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International Society For Minimally Invasive Cardiothoracic Surgery

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Video-assisted Thoracoscopic Cardiac Denervation Of Refractory Ventricular Arrhythmias And Electrical Storm: A Single-center Series
Luis Jaime Tellez, Sr..


The combined treatment of beta-blockers with ablation and Implanted cardioverter defibrillation therapy, continues to be the mainstay treatment for ventricular arrhythmias (VAS). Despite treatment, some patients remain refractory. Recent studies have shown success rates using video-assisted thoracoscopic (VATS) cardiac denervation as an effective therapeutic option for these patients.

METHODS: During a period of three years, from 2015 through 2017, twenty patients (N= 20) failed traditional medical and interventional treatment for the management of ventricular arrhythmias and electrical storms. After remaining refractory, the patients were referred to our thoracic surgery department for a VATS based treatment. The patients all had ventricular arrhythmias and electrical storms secondary to different cardiomyopathies. The patients were refractory to combined medical (beta-blockers), Implanted Cardioverter defibrillation (ICD) and ablation therapy.RESULTS: Twenty patients agreed to surgery and were taken to cardiac denervation using a bilateral VATS approach by two thoracic surgeons at a single Cardiothoracic center. During the month prior to bilateral VATS denervation a combined total of twenty-nine (N= 29) ICD shocks were registered in addition to six (N=6) cases of electrical storms averaging three (N = 3) shocks per day. Mean shocks per patient was 2.3. During the first three months following VATS, the patients had a 90% (N= 18/20) total resolution of ICD registered shocks, a 100% (N = 6/6) resolution of electrical storms, and a 92% (N = 1 1/12) resolution of shocks in patients having previous ablation therapy. No complications were documented following surgery except for one case of pneumothorax as a result of the procedure, and there were no peri-operative mortalitiesCONCLUSIONS:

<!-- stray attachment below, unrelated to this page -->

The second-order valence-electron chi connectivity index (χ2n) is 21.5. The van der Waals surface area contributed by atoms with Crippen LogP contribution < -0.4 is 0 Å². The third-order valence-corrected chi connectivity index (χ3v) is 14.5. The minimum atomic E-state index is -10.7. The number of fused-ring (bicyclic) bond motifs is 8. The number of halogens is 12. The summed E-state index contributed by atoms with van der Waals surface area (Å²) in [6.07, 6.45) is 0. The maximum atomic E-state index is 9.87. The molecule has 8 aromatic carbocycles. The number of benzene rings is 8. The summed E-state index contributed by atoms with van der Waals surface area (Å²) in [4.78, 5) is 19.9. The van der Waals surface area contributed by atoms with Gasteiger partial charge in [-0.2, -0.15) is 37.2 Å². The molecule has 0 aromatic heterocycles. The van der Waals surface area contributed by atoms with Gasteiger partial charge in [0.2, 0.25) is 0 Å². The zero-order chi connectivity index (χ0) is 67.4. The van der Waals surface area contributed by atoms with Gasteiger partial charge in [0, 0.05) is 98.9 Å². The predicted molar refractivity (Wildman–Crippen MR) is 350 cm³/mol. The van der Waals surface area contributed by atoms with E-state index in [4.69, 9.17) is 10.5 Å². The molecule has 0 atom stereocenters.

Bilateral thoracoscopic cardiac denervation can be a safe and seemingly effective therapeutic option for patients presenting with life-threatening refractory ventricular arrhythmias and electrical storms in a variety of cardiomyopathies including Chagas disease.

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